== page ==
Guild F-30R Std

Guild plays the value card and comes up trumps

At the turn of the century, Guild's acoustic focus seemed to be on its Asian-made mid-priced GAD Series. The GADs continue as a successful and important element of the catalogue, but the new emphasis on USA-made Guilds began in 2008.

Come 2010, the range has moved up a gear with the launch of the six-strong Guild Standard Series. These instruments are 'streamlined' or stripped- down versions of Traditional Series guitars, enabling more affordable prices. Cutaway electro versions of each are due this year.

"The sustainfully vibrant tone is warm and fluid, with silkily sunny highs, and the sound displays a delightfully smooth poise."

Meanwhile, Guild is keen to stress that cheaper doesn't mean inferior, pointing out, for instance, that these all- solid-wood guitars still employ red spruce bracing and bone nuts, saddles and bridge pins, and they all include a deluxe case.

It also refers to the designs' 'modern twist', exemplified by shallower neck profiles and revised heel taper for enhanced handling comfort, and die-cast rather than vintage-style open-backed tuners.

Looks

The OM-size F-30 dates back to Guild's very early days in 1954, but a rosewood-backed version didn't appear until 1967, as an exclusive made over a six-year period for Paul Simon. Regular F-30R production started in 1973, thereafter dropping in and out of the catalogue until it was discontinued in 2001, when Guild's Rhode Island factory closed.

The only Traditional Series rosewood variant available today is a special-run, fancily trimmed GSR F-30, which makes the new Standard version a significant debut.

The bridge has a faitly traditional belly design, with Sitka spruce/rosewood trim. The body binding and heel cap are ivoroid, and the finish is a combination of gloss body and satin neck. There's also a wood-mosaic centre strip down the back.

The presentation is exemplary, and the top looks of the highest quality, with cross-silking and graining that, in the accepted manner, becomes progressively tighter towards the centre of the table.

Build-wise, befitting an OM's popularity as a picker, its span is a broad 44.5mm across the nut, with commensurately airy string spacing, though bridge spacing remains 55mm, which is perfectly adequate for accurate fingerstyle.

The shallowish profile - of pretty much constant depth all the way up - also has just a hint of a 'D' along the shoulders, giving an obliging and slick grip. Our sample's set-up and fret dressing are excellent.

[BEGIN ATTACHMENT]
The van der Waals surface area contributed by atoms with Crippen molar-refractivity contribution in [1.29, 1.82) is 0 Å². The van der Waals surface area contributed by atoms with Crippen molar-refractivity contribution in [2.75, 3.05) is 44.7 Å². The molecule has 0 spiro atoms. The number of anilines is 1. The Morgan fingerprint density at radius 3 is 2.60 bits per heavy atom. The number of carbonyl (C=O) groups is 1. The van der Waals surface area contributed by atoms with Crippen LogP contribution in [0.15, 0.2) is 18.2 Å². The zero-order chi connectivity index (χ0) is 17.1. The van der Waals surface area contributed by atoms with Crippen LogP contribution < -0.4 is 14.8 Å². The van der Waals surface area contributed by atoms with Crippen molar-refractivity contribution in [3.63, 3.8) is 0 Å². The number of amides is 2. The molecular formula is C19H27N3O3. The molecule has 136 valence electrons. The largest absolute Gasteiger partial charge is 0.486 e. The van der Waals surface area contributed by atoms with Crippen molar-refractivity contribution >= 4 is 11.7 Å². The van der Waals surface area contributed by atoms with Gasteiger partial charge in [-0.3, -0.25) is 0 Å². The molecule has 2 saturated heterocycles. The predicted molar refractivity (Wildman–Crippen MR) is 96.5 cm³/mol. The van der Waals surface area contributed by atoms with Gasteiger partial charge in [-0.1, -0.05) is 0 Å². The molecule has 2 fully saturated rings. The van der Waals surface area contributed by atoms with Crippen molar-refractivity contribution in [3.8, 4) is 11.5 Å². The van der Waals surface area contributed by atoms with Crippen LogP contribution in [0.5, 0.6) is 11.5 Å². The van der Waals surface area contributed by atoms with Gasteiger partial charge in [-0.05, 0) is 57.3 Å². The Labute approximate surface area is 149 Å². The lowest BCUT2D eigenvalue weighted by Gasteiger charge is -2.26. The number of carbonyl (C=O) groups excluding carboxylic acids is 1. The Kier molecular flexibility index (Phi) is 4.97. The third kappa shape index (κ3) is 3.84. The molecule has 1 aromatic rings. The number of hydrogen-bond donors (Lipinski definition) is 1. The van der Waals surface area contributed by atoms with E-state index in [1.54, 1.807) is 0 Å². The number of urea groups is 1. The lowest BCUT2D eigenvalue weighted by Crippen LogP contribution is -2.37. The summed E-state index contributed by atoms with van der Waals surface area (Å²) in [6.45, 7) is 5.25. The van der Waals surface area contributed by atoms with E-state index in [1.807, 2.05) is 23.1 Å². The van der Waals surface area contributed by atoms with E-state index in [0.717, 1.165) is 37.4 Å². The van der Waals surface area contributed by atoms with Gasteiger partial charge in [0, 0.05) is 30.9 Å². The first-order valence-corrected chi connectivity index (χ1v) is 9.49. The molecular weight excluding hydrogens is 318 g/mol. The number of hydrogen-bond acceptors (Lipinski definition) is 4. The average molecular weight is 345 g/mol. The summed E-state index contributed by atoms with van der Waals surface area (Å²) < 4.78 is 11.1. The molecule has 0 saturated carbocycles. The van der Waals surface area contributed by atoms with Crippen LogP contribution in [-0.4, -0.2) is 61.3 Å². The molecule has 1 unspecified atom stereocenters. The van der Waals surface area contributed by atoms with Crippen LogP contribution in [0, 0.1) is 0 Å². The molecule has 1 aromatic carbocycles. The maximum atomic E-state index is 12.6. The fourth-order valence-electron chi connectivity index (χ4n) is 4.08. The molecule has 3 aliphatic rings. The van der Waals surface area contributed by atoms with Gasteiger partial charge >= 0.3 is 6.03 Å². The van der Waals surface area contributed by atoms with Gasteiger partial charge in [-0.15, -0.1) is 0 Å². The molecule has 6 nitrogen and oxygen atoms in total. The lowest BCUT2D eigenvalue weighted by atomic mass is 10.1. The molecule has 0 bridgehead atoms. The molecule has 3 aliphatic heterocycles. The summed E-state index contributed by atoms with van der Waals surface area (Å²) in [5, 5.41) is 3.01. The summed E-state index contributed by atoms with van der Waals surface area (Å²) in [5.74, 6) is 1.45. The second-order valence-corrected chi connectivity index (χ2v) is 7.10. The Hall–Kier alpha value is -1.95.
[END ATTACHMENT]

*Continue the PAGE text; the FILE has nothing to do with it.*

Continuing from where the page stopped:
Sounds

The smaller-bodied F-30R understandably lacks some of the volume and projecting poke of a dreadnought, but it's by no means a slouch in OM terms.

The sustainfully vibrant tone is warm and fluid, with silkily sunny highs, and the whole sound displays a delightfully smooth poise and articulation whether strumming or picking. Try it with various tunings - especially drop D or open G - and the guitar positively sings, making it an engaging and highly enjoyable player.

'Standard' could be interpreted as meaning 'adequate', but that's far from the case heres. Okay, it lacks a few Traditional Series features, but these are essentially cosmetic and don't detract one iota from them being great-sounding acoustics, simply yet elegantly styled, and crafted to a very high standard.

The 30-R earns its stripes as a great guitar, amply demonstrating that in no way is Guild letting its, er, standards slip. Indeed, it's very much the opposite.

MusicRadar Rating

4.5 / 5 stars
Pros

Picker-friendly neck. Fluid, precise tones.

Cons

No second strap button.

Verdict

Expressive, lyrical, clear-toned - nailing the essential OM criteria.

Country of Origin

USA

Body Style

Orchestra

Bridge Material

Rosewood

Case Included

Yes

Fingerboard Material

Unbound Rosewood

Fingerboard Radius

305mm

Max Rim Depth

111

Neck Material

Mahogany

No of Strings

6

No. of Frets

20

Scale Length (mm)

650

String Spacing

55

Weight (kg)

2.09

Review Policy
All MusicRadar's reviews are by independent product specialists, who are not aligned to any gear manufacturer or retailer. Our experts also write for renowned magazines such as Guitarist, Total Guitar, Computer Music, Future Music and Rhythm. All are part of Future PLC, the biggest publisher of music making magazines in the world.

Comment on Facebook